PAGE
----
The Bicycle And Women’s Liberation And Suffrage

-This was a blog entry on mine that I thought to share here. I hope you enjoy.

In chatting with a bicycle engineer, I was surprised how little he knew about the historical role of the bicycle. For Americans accustomed to driving everywhere it is easy to place little value on the bicycle. Yet, the bicycle helped to change the world, most especially for women. As commerce shifted away from local artisans and farms to industrialized urban areas in the 1800’s, the bicycle provided the masses with an affordable means to participate in an economy beyond their villages and farms. This was also true in urban areas where keeping draft animals was impractical and costly. The bicycle not only allowed the average person to moved goods but it allowed millions of people to find work and sell their services further than their feet could carry them.

The role of the bicycle in women’s liberation and suffrage movement is greatly unappreciated. In 1880 the high wheel bicycle was a curiosity occasionally seen in Victorian parks. Having tried a big or high wheel bicycle once, I can best describe it as tightrope walking 10 feet off the ground. Once you start wobbling along on a high wheel bicycle, you inevitably realize that you have no idea how to stop this thing without falling off of it. In 1885 the Rover bicycle company introduced the Rover Safety Bicycle, or what anyone today would recognize as the modern bicycle design with a low seat and a rear wheel driven by a bicycle chain. It was called the safety bicycle because unlike the high wheel bicycles you could put your feet on the ground instead of making a perilously acrobatic dismount.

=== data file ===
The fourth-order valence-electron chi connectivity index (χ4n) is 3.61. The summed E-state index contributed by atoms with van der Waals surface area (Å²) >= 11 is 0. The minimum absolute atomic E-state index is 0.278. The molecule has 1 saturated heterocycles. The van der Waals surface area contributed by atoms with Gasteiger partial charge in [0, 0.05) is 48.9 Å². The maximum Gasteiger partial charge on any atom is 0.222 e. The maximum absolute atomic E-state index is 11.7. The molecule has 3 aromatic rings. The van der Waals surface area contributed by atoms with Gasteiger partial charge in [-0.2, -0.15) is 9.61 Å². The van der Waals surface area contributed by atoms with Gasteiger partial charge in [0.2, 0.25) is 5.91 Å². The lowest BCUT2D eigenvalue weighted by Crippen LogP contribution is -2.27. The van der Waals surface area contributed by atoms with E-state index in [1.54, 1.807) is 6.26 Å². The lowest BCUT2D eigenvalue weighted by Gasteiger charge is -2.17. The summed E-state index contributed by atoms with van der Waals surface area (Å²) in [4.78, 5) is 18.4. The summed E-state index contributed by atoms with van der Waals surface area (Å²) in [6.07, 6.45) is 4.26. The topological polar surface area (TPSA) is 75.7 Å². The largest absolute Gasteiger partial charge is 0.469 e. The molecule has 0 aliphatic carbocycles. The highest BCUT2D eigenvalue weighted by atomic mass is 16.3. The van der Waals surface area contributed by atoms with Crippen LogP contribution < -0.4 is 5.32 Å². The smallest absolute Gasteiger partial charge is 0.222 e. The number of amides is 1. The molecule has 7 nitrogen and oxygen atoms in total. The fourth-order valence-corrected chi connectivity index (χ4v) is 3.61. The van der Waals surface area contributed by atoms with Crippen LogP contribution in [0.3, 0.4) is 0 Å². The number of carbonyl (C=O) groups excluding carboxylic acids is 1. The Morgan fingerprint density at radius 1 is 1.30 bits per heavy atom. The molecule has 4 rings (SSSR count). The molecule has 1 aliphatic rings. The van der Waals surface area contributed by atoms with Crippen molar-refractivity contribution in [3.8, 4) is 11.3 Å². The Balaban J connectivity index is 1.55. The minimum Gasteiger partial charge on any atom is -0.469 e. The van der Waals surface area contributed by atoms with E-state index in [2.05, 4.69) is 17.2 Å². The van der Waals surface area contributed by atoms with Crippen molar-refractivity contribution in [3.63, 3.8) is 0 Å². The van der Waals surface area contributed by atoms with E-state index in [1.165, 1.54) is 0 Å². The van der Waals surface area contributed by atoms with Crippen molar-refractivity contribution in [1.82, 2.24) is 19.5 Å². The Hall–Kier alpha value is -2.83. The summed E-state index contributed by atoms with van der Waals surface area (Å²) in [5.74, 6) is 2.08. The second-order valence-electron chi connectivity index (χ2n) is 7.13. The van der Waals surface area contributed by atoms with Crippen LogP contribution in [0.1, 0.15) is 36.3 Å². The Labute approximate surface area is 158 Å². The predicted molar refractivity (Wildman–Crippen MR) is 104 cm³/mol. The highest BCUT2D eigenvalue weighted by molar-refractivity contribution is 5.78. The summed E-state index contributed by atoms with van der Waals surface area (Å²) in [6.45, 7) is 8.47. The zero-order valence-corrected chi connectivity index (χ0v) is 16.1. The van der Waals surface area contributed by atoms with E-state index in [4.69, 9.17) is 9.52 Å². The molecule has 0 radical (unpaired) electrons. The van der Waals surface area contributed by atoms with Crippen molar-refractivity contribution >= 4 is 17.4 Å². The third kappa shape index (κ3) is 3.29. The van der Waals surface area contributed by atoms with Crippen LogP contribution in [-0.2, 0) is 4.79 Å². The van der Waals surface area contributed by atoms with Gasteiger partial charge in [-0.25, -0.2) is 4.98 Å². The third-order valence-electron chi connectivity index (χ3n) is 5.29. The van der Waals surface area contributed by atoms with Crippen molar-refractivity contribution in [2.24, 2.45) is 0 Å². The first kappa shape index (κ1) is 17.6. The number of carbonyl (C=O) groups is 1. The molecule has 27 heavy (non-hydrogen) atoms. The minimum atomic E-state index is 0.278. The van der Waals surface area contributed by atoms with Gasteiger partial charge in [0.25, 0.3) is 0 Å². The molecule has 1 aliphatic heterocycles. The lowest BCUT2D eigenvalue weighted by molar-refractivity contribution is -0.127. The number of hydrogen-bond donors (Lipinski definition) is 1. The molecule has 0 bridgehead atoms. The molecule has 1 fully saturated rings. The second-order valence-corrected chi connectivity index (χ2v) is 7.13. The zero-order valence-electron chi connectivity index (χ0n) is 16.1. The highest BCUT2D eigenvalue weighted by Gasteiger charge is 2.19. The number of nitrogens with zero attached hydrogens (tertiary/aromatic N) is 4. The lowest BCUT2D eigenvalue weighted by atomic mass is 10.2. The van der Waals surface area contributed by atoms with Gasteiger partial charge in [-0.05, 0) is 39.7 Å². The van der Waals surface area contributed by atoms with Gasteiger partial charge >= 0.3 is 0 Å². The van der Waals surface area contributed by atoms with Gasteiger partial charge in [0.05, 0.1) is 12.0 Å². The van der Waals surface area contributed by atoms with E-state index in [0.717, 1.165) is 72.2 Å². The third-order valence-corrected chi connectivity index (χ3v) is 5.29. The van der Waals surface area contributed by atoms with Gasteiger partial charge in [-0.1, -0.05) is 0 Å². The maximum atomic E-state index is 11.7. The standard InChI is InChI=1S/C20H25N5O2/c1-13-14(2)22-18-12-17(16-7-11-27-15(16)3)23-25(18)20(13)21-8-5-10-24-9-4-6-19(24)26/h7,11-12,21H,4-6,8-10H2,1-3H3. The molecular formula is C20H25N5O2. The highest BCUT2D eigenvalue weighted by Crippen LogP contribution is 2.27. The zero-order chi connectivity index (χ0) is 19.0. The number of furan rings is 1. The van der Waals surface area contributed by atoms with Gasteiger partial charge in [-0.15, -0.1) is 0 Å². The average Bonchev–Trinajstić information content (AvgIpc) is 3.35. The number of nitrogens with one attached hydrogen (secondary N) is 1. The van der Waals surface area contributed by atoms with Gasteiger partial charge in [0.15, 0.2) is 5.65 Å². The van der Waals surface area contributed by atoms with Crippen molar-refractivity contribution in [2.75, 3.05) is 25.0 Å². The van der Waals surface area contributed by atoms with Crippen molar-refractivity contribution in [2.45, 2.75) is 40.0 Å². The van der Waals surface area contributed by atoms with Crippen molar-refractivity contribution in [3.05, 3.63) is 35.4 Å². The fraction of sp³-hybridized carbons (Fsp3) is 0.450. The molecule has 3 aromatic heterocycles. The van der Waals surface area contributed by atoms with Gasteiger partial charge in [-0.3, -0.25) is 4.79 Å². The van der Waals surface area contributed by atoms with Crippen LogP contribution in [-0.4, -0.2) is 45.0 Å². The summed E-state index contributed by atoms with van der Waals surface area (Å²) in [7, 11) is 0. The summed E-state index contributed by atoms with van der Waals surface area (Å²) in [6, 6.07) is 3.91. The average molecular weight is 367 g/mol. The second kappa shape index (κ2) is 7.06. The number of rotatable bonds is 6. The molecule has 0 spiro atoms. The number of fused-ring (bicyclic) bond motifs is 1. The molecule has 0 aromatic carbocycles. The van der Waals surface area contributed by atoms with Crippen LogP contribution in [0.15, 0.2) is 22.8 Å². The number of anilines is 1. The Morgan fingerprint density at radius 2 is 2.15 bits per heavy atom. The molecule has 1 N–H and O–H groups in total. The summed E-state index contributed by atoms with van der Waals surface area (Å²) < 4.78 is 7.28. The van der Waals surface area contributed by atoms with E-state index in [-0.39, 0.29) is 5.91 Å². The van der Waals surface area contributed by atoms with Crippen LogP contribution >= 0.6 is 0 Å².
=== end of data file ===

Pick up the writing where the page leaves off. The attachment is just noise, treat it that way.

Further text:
The Rover bicycles allowed women to ride a bicycle and for the first time a middle class lady could go places on her own without a man to drive a car or a horse carriage for her. If you look at photos of women’s suffrage movement you will notice how often bicycles are present. The Rover bicycle design allowed women to leave the house and go as far as they were willing to pedal. At a time when most homes did not have a telephone, the bicycle allowed women to not only meet to organize but also to travel and gather in numbers for protests. The bicycle, as well as the growing interest in health and exercise of the Victorian period, also allowed women to shed some cumbersome layers of women's clothing.

To this day the bicycle continues to bring a measure of freedom to countless people, most especially to poor women whose only other option is to walk. You ladies up for a ride?

Incidentally, it is often said that the many layers of clothing women wore in the Victorian period was a patriarchal means of restricting women. Nonsense, only women of the upper classes wore such elaborate clothing. Simply put, the elaborate dress of both women and men conveyed the message ‘I wear elaborate and expensive clothing that does not permit me to perform manual labor and therefore I am sufficiently wealthy to have servants to do it for me'. Women of the lower classes had to be free to move and perform the necessary labor of per-industrial life and they certainly were not encumbered by their form of dress.
MtnMig MtnMig
36-40, M
5 Responses May 10, 2012

I like stories like this. It's really interesting! Thanks for posting :D

I loved this! Just wonderful to realize how much we owe the bike!<br />
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"Daisy. Daisy. Give me your answer do." <br />
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After enjoying your story, I have been reading more on this subject. I found this statement that made me laugh...<br />
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Many men thought that if females “had” to ride, it should only be with chaperones who could help keep them “off the road to down-hill temptation.”<br />
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The downhills are the most fun part of the ride, most especially the ones into temptation.

Restless, you would have had hot, high-wheel legs! You would not need to hide them under la<x>yers of fancy clothes. woot!

Absolutely delightful!<br />
You are gem for sharing this. I am going to try and find some of those old photos! <br />
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* he forgot the part about loving to feel the wind in our hair *

Thank you, I am flattered. I'm glad that you enjoyed it.